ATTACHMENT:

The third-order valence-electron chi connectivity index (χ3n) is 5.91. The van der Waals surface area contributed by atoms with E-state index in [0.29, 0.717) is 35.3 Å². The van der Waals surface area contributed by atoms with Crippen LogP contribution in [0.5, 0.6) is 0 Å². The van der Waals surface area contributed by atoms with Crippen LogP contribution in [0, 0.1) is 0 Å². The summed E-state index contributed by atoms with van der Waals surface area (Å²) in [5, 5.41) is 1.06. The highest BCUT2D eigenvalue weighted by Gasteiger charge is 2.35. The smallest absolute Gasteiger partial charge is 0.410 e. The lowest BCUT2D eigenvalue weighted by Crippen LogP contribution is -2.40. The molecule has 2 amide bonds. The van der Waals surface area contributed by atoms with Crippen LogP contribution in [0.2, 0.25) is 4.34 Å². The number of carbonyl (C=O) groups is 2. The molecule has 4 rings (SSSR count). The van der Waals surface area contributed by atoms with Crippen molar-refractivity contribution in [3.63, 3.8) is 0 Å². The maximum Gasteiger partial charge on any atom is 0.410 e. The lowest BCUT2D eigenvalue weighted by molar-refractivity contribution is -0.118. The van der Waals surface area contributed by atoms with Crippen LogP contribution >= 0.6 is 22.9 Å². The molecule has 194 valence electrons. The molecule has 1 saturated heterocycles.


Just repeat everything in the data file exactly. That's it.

The third-order valence-electron chi connectivity index (χ3n) is 5.91. The van der Waals surface area contributed by atoms with E-state index in [0.29, 0.717) is 35.3 Å². The van der Waals surface area contributed by atoms with Crippen LogP contribution in [0.5, 0.6) is 0 Å². The van der Waals surface area contributed by atoms with Crippen LogP contribution in [0, 0.1) is 0 Å². The summed E-state index contributed by atoms with van der Waals surface area (Å²) in [5, 5.41) is 1.06. The highest BCUT2D eigenvalue weighted by Gasteiger charge is 2.35. The smallest absolute Gasteiger partial charge is 0.410 e. The lowest BCUT2D eigenvalue weighted by Crippen LogP contribution is -2.40. The molecule has 2 amide bonds. The van der Waals surface area contributed by atoms with Crippen LogP contribution in [0.2, 0.25) is 4.34 Å². The number of carbonyl (C=O) groups is 2. The molecule has 4 rings (SSSR count). The van der Waals surface area contributed by atoms with Crippen molar-refractivity contribution in [3.63, 3.8) is 0 Å². The maximum Gasteiger partial charge on any atom is 0.410 e. The lowest BCUT2D eigenvalue weighted by molar-refractivity contribution is -0.118. The van der Waals surface area contributed by atoms with Crippen LogP contribution >= 0.6 is 22.9 Å². The molecule has 194 valence electrons. The molecule has 1 saturated heterocycles.